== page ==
Now, we are certainly not with our guidance in the second quarter guiding to such kind of cataclysms as we all saw in 2009. But at the same time, it's a dynamic world, and so, our playbook hasn't changed whatsoever. Even if the size of the company is significantly bigger than it was in 2009 and categorically bigger than it was in 2001, our sort of modus operandi is the same, that culture of entrepreneurship, which is today representative -- represented across 130 general managers, and maybe in 2009, it was like 50 and in 2001, it was like 20, it's still the same way to deal with it.

These GMs are out with customers every day. They're listening to them. They're immediately coming back, reacting in real time to adjust resources accordingly, and then once -- if you have less orders, less demand, you take out cost, but then you go out and you take market share, and that's the approach of Amphenol. It has been my entire 25 years in this company and it will be for as long as I can secure that.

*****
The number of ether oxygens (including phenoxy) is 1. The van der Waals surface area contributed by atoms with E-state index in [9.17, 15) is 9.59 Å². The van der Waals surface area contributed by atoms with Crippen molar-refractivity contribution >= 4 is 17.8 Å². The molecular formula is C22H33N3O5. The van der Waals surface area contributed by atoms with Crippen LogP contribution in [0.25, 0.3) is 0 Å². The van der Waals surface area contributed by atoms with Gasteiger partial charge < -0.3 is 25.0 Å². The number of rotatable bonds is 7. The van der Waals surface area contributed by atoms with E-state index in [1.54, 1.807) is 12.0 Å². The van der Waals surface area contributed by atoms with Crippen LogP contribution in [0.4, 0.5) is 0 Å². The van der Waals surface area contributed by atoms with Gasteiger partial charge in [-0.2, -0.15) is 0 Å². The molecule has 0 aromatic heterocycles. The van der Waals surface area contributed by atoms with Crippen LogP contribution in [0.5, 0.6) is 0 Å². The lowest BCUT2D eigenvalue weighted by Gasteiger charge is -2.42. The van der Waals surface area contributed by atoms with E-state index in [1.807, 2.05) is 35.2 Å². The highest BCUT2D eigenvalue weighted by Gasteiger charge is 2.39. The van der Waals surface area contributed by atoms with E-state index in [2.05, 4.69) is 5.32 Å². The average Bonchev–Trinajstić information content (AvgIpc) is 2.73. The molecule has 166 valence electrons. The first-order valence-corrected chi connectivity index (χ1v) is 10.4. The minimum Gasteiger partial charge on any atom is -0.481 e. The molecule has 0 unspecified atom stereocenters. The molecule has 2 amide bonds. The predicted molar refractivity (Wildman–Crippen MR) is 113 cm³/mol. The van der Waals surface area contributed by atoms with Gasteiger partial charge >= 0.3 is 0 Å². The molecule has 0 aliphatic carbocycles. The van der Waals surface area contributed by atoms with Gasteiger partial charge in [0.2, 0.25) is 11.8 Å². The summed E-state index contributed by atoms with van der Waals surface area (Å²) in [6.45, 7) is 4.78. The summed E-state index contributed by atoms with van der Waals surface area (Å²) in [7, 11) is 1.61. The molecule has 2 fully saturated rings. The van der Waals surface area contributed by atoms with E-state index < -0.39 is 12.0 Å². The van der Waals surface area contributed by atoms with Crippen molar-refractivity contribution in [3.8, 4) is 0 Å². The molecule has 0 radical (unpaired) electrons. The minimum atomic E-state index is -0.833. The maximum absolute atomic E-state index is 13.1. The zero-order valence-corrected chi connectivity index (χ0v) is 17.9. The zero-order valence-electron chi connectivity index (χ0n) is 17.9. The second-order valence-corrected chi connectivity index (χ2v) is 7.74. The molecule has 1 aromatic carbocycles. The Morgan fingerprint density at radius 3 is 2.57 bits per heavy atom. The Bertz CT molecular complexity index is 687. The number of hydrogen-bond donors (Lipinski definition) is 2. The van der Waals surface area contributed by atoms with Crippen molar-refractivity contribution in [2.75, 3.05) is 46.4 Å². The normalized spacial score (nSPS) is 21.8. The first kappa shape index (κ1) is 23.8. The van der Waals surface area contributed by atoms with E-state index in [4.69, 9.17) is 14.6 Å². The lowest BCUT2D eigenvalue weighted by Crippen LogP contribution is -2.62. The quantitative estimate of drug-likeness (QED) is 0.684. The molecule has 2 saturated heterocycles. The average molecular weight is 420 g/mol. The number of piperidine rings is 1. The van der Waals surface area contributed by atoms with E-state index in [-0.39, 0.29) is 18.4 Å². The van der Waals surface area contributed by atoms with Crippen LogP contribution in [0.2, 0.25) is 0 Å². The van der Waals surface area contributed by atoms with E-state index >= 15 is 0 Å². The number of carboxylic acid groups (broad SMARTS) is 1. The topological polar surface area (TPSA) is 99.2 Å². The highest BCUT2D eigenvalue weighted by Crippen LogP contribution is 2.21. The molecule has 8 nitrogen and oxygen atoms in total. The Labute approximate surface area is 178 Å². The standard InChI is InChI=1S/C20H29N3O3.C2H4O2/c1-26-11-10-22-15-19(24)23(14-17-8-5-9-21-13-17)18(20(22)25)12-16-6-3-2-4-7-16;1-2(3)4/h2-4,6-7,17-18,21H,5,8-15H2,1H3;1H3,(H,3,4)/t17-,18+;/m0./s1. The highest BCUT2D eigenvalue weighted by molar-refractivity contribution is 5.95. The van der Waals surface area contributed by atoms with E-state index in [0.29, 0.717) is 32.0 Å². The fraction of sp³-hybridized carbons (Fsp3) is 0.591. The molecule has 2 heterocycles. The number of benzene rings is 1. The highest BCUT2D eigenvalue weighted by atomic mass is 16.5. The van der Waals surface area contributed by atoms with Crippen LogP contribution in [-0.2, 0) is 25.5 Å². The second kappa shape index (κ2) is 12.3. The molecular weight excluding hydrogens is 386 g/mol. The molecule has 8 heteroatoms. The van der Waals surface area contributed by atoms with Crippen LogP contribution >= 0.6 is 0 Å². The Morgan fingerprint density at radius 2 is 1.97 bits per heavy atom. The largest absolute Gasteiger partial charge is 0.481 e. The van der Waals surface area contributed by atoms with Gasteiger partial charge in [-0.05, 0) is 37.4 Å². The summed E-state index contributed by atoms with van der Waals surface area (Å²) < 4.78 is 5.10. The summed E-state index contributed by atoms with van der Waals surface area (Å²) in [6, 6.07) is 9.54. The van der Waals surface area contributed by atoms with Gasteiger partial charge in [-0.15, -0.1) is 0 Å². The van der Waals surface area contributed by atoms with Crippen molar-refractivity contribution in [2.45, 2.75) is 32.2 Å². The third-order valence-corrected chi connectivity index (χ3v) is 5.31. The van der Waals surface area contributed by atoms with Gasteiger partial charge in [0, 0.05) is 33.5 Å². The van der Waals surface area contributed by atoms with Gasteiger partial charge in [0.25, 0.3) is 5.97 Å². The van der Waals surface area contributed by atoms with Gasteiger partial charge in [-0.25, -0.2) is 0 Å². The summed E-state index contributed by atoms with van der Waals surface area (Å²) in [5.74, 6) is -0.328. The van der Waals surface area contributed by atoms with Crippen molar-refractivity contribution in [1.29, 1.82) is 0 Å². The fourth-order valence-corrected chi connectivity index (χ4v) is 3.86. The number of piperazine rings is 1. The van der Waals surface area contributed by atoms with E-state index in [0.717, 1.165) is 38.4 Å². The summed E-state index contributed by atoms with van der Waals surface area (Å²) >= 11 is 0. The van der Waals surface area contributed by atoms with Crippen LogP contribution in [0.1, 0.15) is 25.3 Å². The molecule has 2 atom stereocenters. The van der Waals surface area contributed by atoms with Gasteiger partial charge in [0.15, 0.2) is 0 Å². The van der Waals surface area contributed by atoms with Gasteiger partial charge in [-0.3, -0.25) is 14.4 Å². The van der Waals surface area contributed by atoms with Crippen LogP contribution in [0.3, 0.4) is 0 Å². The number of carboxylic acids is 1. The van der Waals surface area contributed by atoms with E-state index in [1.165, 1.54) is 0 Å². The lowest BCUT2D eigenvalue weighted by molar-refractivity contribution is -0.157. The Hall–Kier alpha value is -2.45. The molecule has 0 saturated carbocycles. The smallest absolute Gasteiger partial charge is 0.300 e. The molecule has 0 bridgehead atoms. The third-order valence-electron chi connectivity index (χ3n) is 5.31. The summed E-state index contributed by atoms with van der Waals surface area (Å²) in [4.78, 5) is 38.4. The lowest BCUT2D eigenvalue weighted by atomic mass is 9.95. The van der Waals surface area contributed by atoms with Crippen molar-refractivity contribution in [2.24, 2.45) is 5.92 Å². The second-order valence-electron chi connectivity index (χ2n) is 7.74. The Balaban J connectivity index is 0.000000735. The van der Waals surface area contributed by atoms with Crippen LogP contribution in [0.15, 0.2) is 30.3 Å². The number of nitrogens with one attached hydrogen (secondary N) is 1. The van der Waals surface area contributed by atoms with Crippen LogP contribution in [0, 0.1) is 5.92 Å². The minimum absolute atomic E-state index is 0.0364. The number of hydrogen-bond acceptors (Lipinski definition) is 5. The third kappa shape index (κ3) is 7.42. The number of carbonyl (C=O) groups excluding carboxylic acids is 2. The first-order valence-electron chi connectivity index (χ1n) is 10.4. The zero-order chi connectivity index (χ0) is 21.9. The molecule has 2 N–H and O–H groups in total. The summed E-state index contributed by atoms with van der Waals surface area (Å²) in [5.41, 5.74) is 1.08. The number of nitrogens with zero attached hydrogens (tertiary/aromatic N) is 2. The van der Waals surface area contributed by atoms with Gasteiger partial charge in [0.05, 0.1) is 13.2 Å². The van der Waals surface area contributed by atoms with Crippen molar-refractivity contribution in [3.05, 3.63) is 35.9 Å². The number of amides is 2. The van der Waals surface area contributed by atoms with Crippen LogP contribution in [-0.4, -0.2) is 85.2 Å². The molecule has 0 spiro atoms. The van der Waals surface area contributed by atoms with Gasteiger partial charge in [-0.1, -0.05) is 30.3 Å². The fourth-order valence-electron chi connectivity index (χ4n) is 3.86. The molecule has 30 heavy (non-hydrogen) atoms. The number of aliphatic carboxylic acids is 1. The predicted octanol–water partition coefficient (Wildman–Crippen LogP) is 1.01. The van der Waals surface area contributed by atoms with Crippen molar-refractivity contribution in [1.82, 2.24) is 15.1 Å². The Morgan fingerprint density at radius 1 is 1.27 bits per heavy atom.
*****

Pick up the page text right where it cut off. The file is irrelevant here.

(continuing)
So, who knows what it's going to be this year. We certainly don't aspire to have a reduction in our EPS. But if demand is softer than it was last year, we'll manage through it.

Craig A. Lampo
Senior Vice President and Chief Financial Officer at Amphenol

Yeah. Steve, this is Craig, and I think I just would add just one thing to that. I think that if you look at even in the first quarter results -- and we've said this a couple of times, that if you look at the first quarter results and you take into account that we have three or four markets that are reducing sequentially by double digits, you really just see that resiliency from a margin perspective and the ability for the company to kind of react to those kind of reductions.

I mean, the mobile devices market is certainly normally used to having kind of reductions like that, but places like IT data, mobile networks, broadband, these are not markets that typically have that type of volatility from a quarter-to-quarter basis.

And I think that, really, that kind of shows through just in the results for the first quarter, and as Adam said, I don't think that would be any different in the future. But the bottom line is, we're driving for continued growth and we'll react to demand reductions, where that may be.


Our next question is from Luke Junk with Baird. You may go ahead.

Luke Junk
Analyst at Robert W. Baird